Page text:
Thursday, March 28, 2013

Do Ghosts Bring Profits?

Of course.

“The Sun” is a daily national paper in the U.K.  This newspaper is a tabloid that has “a reputation for running stories based on few facts”. So in October of 2009 when they published a story about a theme park called “Thorpe Park” being haunted, I just enjoyed the story. This article stated Thorpe Park, located in Chertsey, Surrey England, had just opened a new thrill ride, called Saw for the Halloween season. 

This gruesome new attraction was based upon the grisly 2004 film Saw of the same name. Late one night after the park closed to visitors, six members’ of the staff had taken a Ouija board on this rollercoaster and held a session. Their bosses spooked at what resulted from this "innocent fun" * suspended these six because unexplained activity had started to occur. Guests reported feeling a deep chill as they entered the building attached to this attraction.

Employees reported that the ride’s “special effects” would turn back on after they had been turned off for the night. Doors were heard slamming shut and footsteps were heard in this area after the park was closed. The park brought a priest in to investigate. It was their hope that this man, a Reverend Fanthrope, the U.K.’s leading authority on the unexplained, would be able to solve this mystery or do an exorcism if necessary.

This article mentioned that the ride had not been closed. “Fright Nights” would continue as planned. The six park employees who were suspended were awaiting reinstatement once the results of the inquiry were in.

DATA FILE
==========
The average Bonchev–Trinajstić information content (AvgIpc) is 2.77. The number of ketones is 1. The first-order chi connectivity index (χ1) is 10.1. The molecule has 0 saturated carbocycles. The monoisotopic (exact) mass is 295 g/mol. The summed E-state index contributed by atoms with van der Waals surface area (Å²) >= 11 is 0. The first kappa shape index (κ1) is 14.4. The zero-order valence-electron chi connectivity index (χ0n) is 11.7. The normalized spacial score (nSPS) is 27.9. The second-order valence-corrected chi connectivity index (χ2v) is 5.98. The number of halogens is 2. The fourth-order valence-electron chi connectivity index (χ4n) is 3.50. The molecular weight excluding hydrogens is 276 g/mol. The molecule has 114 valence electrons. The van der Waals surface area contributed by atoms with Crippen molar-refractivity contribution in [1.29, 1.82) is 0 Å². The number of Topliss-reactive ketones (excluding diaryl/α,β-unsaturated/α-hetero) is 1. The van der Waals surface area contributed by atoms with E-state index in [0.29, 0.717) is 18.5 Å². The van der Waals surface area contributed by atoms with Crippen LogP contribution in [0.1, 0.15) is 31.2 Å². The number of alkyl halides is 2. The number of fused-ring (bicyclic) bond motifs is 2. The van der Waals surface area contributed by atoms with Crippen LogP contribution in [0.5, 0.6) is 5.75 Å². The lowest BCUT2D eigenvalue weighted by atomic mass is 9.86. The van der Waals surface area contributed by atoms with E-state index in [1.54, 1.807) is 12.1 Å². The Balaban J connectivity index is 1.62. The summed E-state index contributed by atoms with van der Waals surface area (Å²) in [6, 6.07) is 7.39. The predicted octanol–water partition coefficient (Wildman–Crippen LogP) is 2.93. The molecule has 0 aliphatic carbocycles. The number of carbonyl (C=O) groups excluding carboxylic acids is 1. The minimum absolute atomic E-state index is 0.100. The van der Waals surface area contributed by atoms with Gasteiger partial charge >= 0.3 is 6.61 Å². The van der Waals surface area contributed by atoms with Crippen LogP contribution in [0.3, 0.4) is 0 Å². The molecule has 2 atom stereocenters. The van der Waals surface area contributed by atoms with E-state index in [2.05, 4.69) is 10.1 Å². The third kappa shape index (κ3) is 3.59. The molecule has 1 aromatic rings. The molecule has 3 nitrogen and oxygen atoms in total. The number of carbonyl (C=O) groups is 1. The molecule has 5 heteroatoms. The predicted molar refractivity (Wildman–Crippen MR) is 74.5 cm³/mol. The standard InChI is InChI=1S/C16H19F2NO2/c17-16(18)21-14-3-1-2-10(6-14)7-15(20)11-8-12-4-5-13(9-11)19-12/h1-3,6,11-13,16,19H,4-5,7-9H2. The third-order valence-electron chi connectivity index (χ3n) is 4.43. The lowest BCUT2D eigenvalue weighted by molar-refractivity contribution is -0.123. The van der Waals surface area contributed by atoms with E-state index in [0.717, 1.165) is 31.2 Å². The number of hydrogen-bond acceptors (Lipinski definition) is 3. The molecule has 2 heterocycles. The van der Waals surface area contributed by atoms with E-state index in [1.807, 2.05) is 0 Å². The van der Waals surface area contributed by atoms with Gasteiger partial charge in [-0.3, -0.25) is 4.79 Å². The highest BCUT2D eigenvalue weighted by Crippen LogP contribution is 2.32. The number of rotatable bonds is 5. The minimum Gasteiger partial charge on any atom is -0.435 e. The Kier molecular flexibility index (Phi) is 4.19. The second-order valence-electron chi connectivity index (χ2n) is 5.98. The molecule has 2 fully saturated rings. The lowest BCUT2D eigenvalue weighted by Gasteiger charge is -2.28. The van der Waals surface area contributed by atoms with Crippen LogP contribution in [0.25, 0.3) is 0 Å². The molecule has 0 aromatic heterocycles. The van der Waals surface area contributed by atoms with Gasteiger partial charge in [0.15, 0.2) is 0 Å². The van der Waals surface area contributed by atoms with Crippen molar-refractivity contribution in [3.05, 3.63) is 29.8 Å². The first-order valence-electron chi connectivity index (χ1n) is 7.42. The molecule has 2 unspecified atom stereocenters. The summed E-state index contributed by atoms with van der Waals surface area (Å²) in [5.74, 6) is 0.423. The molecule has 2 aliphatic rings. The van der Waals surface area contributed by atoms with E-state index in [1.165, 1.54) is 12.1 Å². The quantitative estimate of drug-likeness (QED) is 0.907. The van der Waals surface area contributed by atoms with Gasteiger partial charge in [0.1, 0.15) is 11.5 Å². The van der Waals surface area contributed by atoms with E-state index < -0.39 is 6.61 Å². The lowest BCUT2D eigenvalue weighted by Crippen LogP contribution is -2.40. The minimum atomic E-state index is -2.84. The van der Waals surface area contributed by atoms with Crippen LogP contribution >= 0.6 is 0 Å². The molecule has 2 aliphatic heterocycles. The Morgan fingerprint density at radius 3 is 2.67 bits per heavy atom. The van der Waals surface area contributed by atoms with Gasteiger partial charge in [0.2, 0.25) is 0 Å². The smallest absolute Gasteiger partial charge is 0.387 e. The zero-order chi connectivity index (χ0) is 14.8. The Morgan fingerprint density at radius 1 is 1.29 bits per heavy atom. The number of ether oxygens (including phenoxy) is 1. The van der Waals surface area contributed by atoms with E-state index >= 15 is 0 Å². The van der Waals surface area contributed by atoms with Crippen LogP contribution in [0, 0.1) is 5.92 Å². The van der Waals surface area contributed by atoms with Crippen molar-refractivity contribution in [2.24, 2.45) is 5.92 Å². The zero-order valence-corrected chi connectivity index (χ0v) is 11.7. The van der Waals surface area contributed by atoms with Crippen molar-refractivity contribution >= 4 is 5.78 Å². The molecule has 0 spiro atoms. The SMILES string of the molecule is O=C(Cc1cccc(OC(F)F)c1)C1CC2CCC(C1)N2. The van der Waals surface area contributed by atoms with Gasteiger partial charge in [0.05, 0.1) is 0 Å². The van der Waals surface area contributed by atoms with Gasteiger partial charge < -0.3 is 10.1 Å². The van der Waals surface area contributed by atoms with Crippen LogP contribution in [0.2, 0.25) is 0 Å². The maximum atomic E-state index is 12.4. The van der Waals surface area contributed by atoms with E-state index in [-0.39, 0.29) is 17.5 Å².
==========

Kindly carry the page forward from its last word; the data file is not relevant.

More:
Now fast forward to “the rest of the story” as Paul Harvey would say.

In 2011, Thorpe Park broke ground for their latest attraction, a water slide, called Storm Surge. It was discovered that beneath this area lay an ancient burial ground. When the construction began, the trouble began.

The witnesses this time where “matter of fact” construction workers who spotted a strange apparition--the ghost of a monk. This group of construction workers didn’t care about the park’s profits. Park staff started to report strange incidents at the same time. Items were moved without cause and several felt a strong chill.

This time mainstream media conducted an interview with the park’s Divisional Director, Mike Vallis.

“It was apparent something strange was going on when teams started clearing Storm Surge’s initial site.”

“Staff reports of eerie goings-on shot up, and the only physical change to the park at that time, was the beginning of ground preparation work for the new ride.”

“As employees were getting freaked out, we decided to call an expert to see whether there was anything to report but had no idea of the dramatic effects.”

It was discovered the area where this 64 foot tall ride was being placed was once known as, “Monks Walk”. In this area was the footpath, which had connected Thorpe Church to Chertsey Abbey.

The park brought in a paranormal group from southwest London to investigate.

“We carry out these kinds of investigations quite regularly, with medium to weak results…”

“Thorpe Park, however, was more striking as results were picked up immediately, … reaction results strongest around the site were they are proposing to build Storm Surge.”

“The results were so strong, we felt an ancient burial ground or settlement was disturbed.”

The park then had a geophysical expert examine the site. Peter Masters from Cranfield University picked up “signature readings” which were similar to that of a burial ground or an old building site. After these investigations Thorpe Park decided to build their new Storm Surge attraction in another area of the park. This was at considerable cost. The new site was smaller and the ride had to be redesigned.

Was this just another marketing ploy or did the builders really think the site was haunted? You decide.

* Ouija boards are not innocent fun, they open portals.

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